but rather whether force was applied in a good-faith effort to maintain or restore discipline, or
maliciously and sadistically to cause harm. Wilkins v. Gaddy, 559 U.S. 34, 37 (2010). The
Supreme Court has held that “[w]hen prison officials maliciously and sadistically use force to
cause harm, contemporary standards of decency always are violated. This is true whether or not
significant injury is evident. Otherwise, the Eighth Amendment would permit any physical
These Circuit cases were cited with approval by a panel of the Third Circuit in a non-precedential opinion.
Dockery v. Beard, 509 Fed.Appx. 107, 112–13 (3d Cir. 2013).
Defendant’s Motion wrongly contends that to state a claim for excessive force, a plaintiff must establish
“a significant injury, which 2) resulted directly and only from the use of force which was clearly excessive
to the need, the excessiveness of which was 3) clearly and objectively unreasonable, and 4) the action
constituted an unnecessary and wanton infliction of pain.” Mot. at 9 (citing Hudson v. McMillian, 503 U.S.
1, 5 (1992)).
Although the Hudson Court did list those elements, it did so when describing the Fifth Circuit’s holding,
which it then reversed. The Supreme Court has instead specifically “rejected the notion that ‘significant
injury’ is a threshold requirement for stating an excessive force injury.” Wilkins v. Gaddy, 559 U.S. 34, 37
(2010) (internal citation omitted).
I therefore reject Defendants’ first argument, which is premised on the mistaken assertion that Plaintiff’s
claim lacks merit because he has “failed to establish sufficient evidence that he sustained significant injury
that could support his excessive use of force claim.” Mot. at 9. Defendants posit that the “de minimus”
injury of bruising and blood inside his nose “would not qualify as a significant injury needed to prevail on
an excessive force claim.” Id. This argument ignores the fact that, while the extent of injury suffered by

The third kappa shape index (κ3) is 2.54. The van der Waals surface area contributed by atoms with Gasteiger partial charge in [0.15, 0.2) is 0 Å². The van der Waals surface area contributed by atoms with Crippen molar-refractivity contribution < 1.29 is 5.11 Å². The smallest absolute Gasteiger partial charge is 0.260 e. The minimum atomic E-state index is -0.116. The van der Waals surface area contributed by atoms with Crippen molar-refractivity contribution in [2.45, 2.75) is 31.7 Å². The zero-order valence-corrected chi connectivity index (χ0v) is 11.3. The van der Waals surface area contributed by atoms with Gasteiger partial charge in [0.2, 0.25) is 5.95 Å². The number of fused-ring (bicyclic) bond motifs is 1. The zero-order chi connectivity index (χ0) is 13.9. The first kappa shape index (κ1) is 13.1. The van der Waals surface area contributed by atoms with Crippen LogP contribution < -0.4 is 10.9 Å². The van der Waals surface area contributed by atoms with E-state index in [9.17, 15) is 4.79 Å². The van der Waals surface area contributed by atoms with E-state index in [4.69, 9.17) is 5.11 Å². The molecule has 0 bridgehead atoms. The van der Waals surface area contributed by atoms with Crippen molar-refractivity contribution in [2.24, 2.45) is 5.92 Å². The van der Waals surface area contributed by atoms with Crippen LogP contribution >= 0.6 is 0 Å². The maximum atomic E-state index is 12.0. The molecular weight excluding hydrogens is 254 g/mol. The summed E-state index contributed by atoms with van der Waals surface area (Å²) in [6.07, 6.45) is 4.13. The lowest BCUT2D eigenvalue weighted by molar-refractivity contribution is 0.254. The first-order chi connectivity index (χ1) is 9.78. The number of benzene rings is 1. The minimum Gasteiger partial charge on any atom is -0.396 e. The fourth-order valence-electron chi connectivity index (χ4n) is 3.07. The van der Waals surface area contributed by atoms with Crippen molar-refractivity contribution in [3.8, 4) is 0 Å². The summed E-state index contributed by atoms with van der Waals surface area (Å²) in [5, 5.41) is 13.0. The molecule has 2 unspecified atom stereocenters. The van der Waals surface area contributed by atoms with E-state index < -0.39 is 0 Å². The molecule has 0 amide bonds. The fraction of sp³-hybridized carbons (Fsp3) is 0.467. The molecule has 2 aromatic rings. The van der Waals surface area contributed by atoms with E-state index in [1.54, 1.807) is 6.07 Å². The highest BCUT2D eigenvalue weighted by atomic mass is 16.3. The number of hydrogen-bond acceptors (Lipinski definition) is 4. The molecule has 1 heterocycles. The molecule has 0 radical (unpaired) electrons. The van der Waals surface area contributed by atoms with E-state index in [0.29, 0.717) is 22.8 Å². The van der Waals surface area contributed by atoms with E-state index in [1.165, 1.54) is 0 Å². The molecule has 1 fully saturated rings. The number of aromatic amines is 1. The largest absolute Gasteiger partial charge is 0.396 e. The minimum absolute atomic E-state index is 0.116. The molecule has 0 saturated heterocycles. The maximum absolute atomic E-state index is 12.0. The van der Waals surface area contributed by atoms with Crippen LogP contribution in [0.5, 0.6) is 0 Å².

an inmate is one of the factors to be considered in determining whether the use of force is wanton and
unnecessary, the absence of serious injury does not end the Eighth Amendment inquiry. Hudson, 503 U.S.
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punishment, no matter how diabolic or inhuman, inflicting less than some arbitrary quantity of
injury.” Hudson v. McMillian, 503 U.S. 1, 9 (1992) (internal citation omitted).
And while the
“degree of injury is relevant for any Eighth Amendment analysis, there is no fixed minimum
quantum of injury that a prisoner must prove that he suffered through objective or independent
evidence in order to state a claim for wanton and excessive force.” Brooks v. Kyler, 204 F.3d 102,
104 (3d Cir. 2000).
In applying the controlling test, courts are tasked with considering the following factors:
“(1) the need for the application of force; (2) the relationship between the need and the amount of
force that was used; (3) the extent of injury inflicted; (4) the extent of the threat to the safety of
staff and inmates, as reasonably perceived by responsible officials on the basis of the facts known
to them; and (5) any efforts made to temper the severity of a forceful response.” Brooks v. Kyler,
204 F.3d 102, 106 (3d Cir. 2000) (quoting Whitley, 475 U.S. at 321). Events leading up to a use
of force must also be considered. In the context of potentially deadly force, the Third Circuit has
held that the governing test “requires us to assess not only the reasonableness of [the officer’s]
actions at the precise moment of the shooting, but the ‘totality of circumstances’ leading up to the
shooting.” Johnson v. City of Philadelphia, 837 F.3d 343, 350 (3d Cir. 2016).
Here, Plaintiff alleges that officers “stomped” on his back, head, and neck. In some
contexts, even without any significant injuries, such allegations might be sufficient to withstand
summary judgment. Plaintiff’s claim here ultimately fails because there is insufficient evidence
for a reasonable fact finder to conclude that the use of force was malicious and sadistic given the
facts of this case. Force was used immediately after Plaintiff’s suicide attempt while officers were
trying to secure him for his own safety, and he admittedly not only resisted but actively fought
Case 2:19-cv-01207-GAM Document 25 Filed 09/16/22 Page 9 of 11